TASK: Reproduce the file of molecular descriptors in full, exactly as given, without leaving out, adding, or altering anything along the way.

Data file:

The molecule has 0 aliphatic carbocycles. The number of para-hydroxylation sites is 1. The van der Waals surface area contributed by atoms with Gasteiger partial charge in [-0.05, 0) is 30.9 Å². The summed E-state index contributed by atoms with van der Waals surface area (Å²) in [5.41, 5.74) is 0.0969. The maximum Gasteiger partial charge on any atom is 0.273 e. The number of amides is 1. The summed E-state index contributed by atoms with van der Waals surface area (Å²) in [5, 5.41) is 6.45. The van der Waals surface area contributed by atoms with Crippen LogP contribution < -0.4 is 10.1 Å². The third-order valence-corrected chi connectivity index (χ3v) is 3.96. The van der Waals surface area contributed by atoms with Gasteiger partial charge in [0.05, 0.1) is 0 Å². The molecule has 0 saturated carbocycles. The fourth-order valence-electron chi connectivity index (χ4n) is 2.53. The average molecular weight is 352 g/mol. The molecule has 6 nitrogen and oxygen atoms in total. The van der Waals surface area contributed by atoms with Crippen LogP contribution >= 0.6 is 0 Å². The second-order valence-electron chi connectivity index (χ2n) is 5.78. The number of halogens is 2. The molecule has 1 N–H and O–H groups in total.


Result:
The molecule has 0 aliphatic carbocycles. The number of para-hydroxylation sites is 1. The van der Waals surface area contributed by atoms with Gasteiger partial charge in [-0.05, 0) is 30.9 Å². The summed E-state index contributed by atoms with van der Waals surface area (Å²) in [5.41, 5.74) is 0.0969. The maximum Gasteiger partial charge on any atom is 0.273 e. The number of amides is 1. The summed E-state index contributed by atoms with van der Waals surface area (Å²) in [5, 5.41) is 6.45. The van der Waals surface area contributed by atoms with Crippen LogP contribution < -0.4 is 10.1 Å². The third-order valence-corrected chi connectivity index (χ3v) is 3.96. The van der Waals surface area contributed by atoms with Gasteiger partial charge in [0.05, 0.1) is 0 Å². The molecule has 0 saturated carbocycles. The fourth-order valence-electron chi connectivity index (χ4n) is 2.53. The average molecular weight is 352 g/mol. The molecule has 6 nitrogen and oxygen atoms in total. The van der Waals surface area contributed by atoms with Crippen LogP contribution >= 0.6 is 0 Å². The second-order valence-electron chi connectivity index (χ2n) is 5.78. The number of halogens is 2. The molecule has 1 N–H and O–H groups in total.